The doppa is the most common. In the United States, the doppa is sold as kufi Uzbek , Bukharan Kippah , Bucharian or Bokharan Kippah (Bukharian Jews in Central Asia also wore headgear similar to the Doppi / Tubeteika design, but wore it for religious reasons pertaining to Judaism). The doppa is also known as the carpet cap because the handicrafts are identical to those of the Uzbek oriental carpets, see Uzbeks. In Central Asia, men wear the doppa with a suit. Uzbeks also wear the tubeteika they wear Call Duppi . The traditional tubeteika is a black velvet cap with white or silver embroidery. A folk costume consisting of a robe called a khalat is worn at festivals. The khalat is often worn with a cloak called a chapan. Tajiks wear the carpet cap and the tubeteika. In Canada, Rush drummer Neil Peart wears a Tubeteika. Followers of the Naqshbandi Haqqani Sufi order also wear Uzbek kufis, as Bahauddin Naqshband came from Uzbekistan and is seen as a friendlier alternative to the strict black and white of some Muslims.

Southeast Europe

The Bosniaks wear the cotton prayer hat, the black beret and the Fez hat, see Islam in Bosnia and Herzegovina. During Eid ul Fitr, the prayer hat is worn with a suit. A tuxedo is worn for wedding ceremonies.


The Fez hat that Tarboush or Chechia is being carried. In Morocco, men wear the djellaba with their fez hats. The short-sleeved robe is that Gandora . The Galabeya is worn in Arabia.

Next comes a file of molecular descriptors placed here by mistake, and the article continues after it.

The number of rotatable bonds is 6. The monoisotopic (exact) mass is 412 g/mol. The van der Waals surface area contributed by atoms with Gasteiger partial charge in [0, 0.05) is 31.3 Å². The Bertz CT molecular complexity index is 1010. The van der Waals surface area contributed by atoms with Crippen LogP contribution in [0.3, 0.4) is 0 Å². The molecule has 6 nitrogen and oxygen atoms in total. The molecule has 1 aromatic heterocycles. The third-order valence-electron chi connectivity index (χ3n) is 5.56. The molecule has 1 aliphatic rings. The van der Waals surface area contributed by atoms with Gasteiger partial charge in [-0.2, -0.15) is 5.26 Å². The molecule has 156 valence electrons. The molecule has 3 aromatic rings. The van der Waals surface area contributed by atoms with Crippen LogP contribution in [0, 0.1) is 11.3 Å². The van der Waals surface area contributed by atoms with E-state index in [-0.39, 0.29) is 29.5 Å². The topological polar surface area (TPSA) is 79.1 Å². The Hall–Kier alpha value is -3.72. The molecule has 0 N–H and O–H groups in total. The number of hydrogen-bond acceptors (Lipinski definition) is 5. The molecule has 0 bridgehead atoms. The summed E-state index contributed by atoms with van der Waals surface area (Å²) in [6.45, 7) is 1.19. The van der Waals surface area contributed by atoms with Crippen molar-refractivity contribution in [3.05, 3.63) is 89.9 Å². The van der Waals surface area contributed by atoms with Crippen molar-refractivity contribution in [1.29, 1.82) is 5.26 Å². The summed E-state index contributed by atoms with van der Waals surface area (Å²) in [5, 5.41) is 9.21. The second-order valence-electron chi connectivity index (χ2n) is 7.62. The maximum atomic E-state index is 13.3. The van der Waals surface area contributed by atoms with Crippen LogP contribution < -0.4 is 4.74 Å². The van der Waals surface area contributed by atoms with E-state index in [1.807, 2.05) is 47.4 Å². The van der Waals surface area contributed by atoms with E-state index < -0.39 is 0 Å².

In East Africa, the kofia is often worn in Muslim communities in the coastal areas of Kenya, Tanzania and Uganda. Some Swahili-speaking peoples who are Muslims wear the kofia with a white robe called kanzu in the Swahili language. In the United States, the kanzu is known as the Omani Thobe , Emirati Thobe or Yemeni Dishdasha sold . A white kanzu and suit jacket or blazer is the formal wear of Swahili peoples.

In West Africa there is the Kufi hat or Alasho / Tagelmust turban, which is worn together with the Grand Boubou for all official events, weddings and Islamic celebrations. Another West African garment is known as the Senegalese kaftan, which is similar to an Arabic thobe but has a different cut, and the kufi or fez is often worn with it. As in Morocco, the gandora and djellaba are also worn by West African men, especially in domestic settings or for prayers at home.

The traditional women's clothing is the sheath with hijab (worn as a turban or turban with an additional scarf on the sides of the head.

See also


Explanatory note